10 Biggest Lies Drug Companies Tell You
Lying To Your Kids
Neurologist Fred Bauman has made a career of confronting pharmaceutical companies. In his book, The ADHD Fraud: How Psychiatry Makes "Patients" Out of Normal Children, he slams the entire industry for inventing diseases "over cigars and drinks." He says that ADHD is a set of behavioral symptoms that can be changed through counseling and behavior modification, rather than a physical brain disease that must be treated through drugs such as Ritalin.
Bauman adds that the six million children who are currently taking pills for ADHD represent a "catastrophe" manufactured by Big Pharma to make a buck off parents trying to zombify their kids. While Bauman has widely praised for his opinions and was even asked to share them with Congress, many in the pharmaceutical industry claim that Bauman's findings are based on faulty research.
3. Biased Clinical Trial Results
In 2010, The Annals of Internal Medicine published a report indicating that clinical trial reports for new drugs were often biased. Based on data published on ClinicalTrials.gov, the report showed that trials funded by government money favored the new drug 50% of the time; trials by non-government organizations without industry ties favored the new drug 61% of the time, and industry-sponsored trials favored the new drug a whopping 85% of the time.
Dr. Florence T. Bourgeois, the leader of the report, was quick to clarify: "We are not saying that industry is necessarily deliberately biasing the result." Instead, she and her colleagues were searching for an unknown or unconscious "bias in the way a trial is designed and conducted based on the funding source." Some of these biases might include only publishing studies late in the development process when the drug is more likely to be successful, administering a higher dose of the drug than would be prescribed when it went to market, or selecting patients who are more likely than average to respond to the treatment. In this way, so the reasoning goes, industry-sponsored clinical trials are more likely to rule in favor of new (and expensive) pharmaceutical treatments.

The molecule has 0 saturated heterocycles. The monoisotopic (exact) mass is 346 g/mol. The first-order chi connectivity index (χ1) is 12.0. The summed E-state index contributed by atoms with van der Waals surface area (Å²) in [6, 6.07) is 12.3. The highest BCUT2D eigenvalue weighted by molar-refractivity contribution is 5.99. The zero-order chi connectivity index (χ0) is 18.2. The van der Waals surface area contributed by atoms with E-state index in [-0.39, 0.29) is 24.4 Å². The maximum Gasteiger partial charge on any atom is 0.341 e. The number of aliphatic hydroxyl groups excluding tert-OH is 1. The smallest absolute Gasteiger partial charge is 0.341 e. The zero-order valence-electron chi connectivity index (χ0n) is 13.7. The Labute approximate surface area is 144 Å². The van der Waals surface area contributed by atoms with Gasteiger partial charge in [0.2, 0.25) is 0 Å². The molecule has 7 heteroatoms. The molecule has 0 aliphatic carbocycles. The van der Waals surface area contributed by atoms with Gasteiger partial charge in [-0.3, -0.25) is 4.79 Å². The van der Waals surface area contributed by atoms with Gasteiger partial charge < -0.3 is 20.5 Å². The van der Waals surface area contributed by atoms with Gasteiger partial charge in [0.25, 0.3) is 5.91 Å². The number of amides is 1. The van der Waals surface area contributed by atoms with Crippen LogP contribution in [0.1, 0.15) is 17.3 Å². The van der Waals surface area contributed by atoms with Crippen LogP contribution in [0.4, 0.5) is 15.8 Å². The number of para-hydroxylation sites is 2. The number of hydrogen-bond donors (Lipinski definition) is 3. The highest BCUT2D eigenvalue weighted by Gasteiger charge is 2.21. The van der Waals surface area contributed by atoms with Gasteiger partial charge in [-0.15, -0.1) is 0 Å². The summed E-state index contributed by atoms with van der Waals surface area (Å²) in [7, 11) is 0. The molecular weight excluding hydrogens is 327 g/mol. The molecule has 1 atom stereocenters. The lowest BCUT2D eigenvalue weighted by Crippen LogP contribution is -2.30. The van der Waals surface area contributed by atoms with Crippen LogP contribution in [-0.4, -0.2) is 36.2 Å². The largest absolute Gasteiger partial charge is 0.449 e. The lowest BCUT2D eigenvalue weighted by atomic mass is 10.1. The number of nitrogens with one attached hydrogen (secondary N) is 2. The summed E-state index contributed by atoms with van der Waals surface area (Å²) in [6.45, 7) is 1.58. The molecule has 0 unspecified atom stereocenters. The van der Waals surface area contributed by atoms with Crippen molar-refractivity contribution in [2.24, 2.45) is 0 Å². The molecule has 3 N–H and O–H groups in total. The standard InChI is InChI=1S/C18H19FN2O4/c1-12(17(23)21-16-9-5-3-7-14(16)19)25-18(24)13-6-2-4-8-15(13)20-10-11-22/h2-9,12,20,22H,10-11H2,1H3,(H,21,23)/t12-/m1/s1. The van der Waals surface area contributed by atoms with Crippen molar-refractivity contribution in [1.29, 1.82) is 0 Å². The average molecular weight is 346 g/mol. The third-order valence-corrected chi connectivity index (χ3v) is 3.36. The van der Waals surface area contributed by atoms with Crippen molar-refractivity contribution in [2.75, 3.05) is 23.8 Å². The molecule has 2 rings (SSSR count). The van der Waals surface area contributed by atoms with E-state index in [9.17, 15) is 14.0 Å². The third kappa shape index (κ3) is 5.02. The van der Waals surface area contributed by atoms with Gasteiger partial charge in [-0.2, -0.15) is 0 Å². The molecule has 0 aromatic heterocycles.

4. "Speedy" Weight Loss Drugs
You've been told over and over again that the only way to lose weight and keep it off is to exercise and eat right. However, this process is difficult and can take months or years. Those looking for a quick fix for their body image often turn to diet pills.
Diet pills have been around since the 1930s and often produce mixed results. For instance, in the 1950s and 60s, some doctors prescribed weight loss pills that were, in essence, legal speed. Both speed and these diet pills were composed primarily of amphetamines, a substance that boosts the metabolism and suppresses the appetite. Unfortunately, amphetamines can increase blood pressure and heart rate – they are also highly addictive.